Coronavirus (COVID-19) advice for people on the Highest Risk List: evidence review

This report presents key evidence underpinning our advice to people on Scotland's highest risk (formerly shielding) list.

Vaccine efficacy and effectiveness for people on the Highest Risk List

4. Vaccination rates[7]

4.1 Vaccination has progressed extremely well for the Highest Risk List population with approximately 96% of highest risk individuals now having received two doses, and around 91% having received a third dose or booster, as shown in figure 3 below.

Figure 1 - Vaccination rates of people on the Highest Risk List at each primary dose stage.
Figure 1 shows the seven groups which make up the Highest Risk List. These include transplant, cancer, respiratory, rare disease, immunosuppression, pregnant with heart disease and clinician identified. The respiratory group makes up the largest proportion of the Highest Risk List, followed by the clinician identified group and the immunosuppression group. The pregnant with heart disease group makes up the smallest proportion of the Highest Risk List. The same individual may be counted in more than one group.

4.2 In addition, 89% of everyone over 18 years of age in Scotland have now received their second dose, and over 77% have received a third dose or booster.

4.3 We know that vaccinated individuals can still transmit the virus but we also know that vaccinated individuals are less likely to become infected or to become seriously ill and require hospitalisation.

4.4 People who are aged 12 and over with a weakened immune system, people aged over 75 and people in care homes are being offered a second booster dose in Spring 2022[8].

5. Vaccine efficacy and effectiveness studies

5.1 Annex A details a review of relevant studies on vaccine efficacy and effectiveness that have informed Scottish Government COVID-19 Highest Risk policy. It includes summaries of the main findings and their key limitations.

5.2 This is not a complete list of studies on vaccine efficacy for the Highest Risk List. Readers should note that studies included in this list measure different things and this should be kept in mind when comparing findings between articles. For example, some studies have looked at vaccine efficacy after one dose only whereas others have looked at vaccine efficacy after two or three doses. The studies also use different methodologies and sampling approaches and this will also influence the findings. Please also note some of the studies referenced are pre-prints. This means they have not yet been peer-reviewed (evaluated for robustness by other academics in the same field) or published, and any findings should be considered more cautiously. Pre-prints have been highlighted where relevant. The full version of the bibliography can be found in Annex A.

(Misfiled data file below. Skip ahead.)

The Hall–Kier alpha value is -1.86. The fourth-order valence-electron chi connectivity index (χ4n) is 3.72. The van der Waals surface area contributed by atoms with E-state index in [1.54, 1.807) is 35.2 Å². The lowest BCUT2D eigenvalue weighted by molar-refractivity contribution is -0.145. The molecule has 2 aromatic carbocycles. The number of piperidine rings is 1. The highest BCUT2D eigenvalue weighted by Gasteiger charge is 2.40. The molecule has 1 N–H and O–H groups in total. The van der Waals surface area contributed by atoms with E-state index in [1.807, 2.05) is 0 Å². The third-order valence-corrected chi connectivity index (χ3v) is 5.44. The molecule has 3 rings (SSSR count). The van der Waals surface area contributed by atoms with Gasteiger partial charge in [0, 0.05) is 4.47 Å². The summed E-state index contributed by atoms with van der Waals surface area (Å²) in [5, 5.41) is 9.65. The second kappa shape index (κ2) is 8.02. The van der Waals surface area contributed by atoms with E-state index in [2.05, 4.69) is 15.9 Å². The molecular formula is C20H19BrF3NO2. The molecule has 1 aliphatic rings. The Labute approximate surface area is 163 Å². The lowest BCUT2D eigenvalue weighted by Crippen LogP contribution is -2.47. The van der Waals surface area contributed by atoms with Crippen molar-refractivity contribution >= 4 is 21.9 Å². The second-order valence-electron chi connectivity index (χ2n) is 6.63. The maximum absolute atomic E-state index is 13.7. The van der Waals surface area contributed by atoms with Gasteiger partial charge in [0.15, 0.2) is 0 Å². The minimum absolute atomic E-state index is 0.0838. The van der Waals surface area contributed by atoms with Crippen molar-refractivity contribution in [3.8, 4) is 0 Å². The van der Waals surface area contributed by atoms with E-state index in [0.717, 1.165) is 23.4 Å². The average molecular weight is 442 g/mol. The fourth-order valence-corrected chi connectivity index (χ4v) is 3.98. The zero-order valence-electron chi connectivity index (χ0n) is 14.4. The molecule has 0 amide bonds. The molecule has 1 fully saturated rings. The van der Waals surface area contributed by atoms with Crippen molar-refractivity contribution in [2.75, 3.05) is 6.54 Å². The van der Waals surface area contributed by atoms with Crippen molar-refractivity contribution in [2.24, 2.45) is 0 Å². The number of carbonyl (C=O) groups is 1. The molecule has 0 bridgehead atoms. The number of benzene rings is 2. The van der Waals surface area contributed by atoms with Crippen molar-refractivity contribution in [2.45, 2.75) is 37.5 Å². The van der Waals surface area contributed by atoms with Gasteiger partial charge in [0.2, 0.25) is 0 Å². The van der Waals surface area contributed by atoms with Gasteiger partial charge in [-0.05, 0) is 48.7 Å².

6. Overview of Vaccine Efficacy findings

6.1 Overall, the findings of the studies included in Annex A suggest that vaccine efficacy for the Highest Risk List is not as high after the initial two doses as for the general population, with a number of articles recommending booster and/or third doses as well as continued non-clinical safety measures (e.g. face masks and social distancing) to protect the health and wellbeing of immunocompromised people. Some studies have also looked at what characteristics are associated with increased risk for adverse COVID-19 outcomes, with several Highest Risk List subgroups highlighted as well as characteristics such as being older, male, or living in a care home.

6.2 A number of studies included here have also looked at differences between vaccine types (mainly AstraZeneca, Pfizer, and Moderna) but statistical significance testing has not been carried out in all studies which means any differences are at this stage only observed and it is not clear whether the differences are coincidental or not.

6.3 A recent study[9] estimated that the Omicron variant was substantially less likely to result in COVID-19 hospitalisation than Delta. It also found that a third/booster dose of a COVID-19 vaccine offered substantial additional protection against symptomatic disease within two weeks of this additional dose, compared to two doses of vaccine received 25 or more weeks ago. This protection was greatest for Delta, but still substantial for Omicron.

7. Percentage of COVID-19 deaths in the Highest Risk List

7.1 We have seen a decrease in the total percentage of Highest Risk List COVID-related deaths following a positive test since the roll-out of the vaccination programme in December 2020. Nineteen per cent of people on the Highest Risk List with a positive COVID test sadly died from COVID-related causes in January 2021, however that percentage has continued to decrease and as of January 2022 was at 2%, as shown in figure 4 below.

Figure 2 - Percentage of COVID-related deaths in the Highest Risk List following positive test.
Figure 2 shows a summary timeline of advice for the Highest Risk List

7.2 We know there has been a significant reduction in the number of COVID-related deaths across all groups within the Highest Risk List since the roll-out of Scotland's vaccination programme, as highlighted in Figure 7.

7.3 We do not know if those dying of COVID-related causes were vaccinated but, as of 31 January 2022, 97% of the Highest Risk List had received at least one vaccine dose, 96% had received two doses and 90% had received a booster or a third dose.

7.4 Further evidence on COVID-related deaths is available in Annex B.



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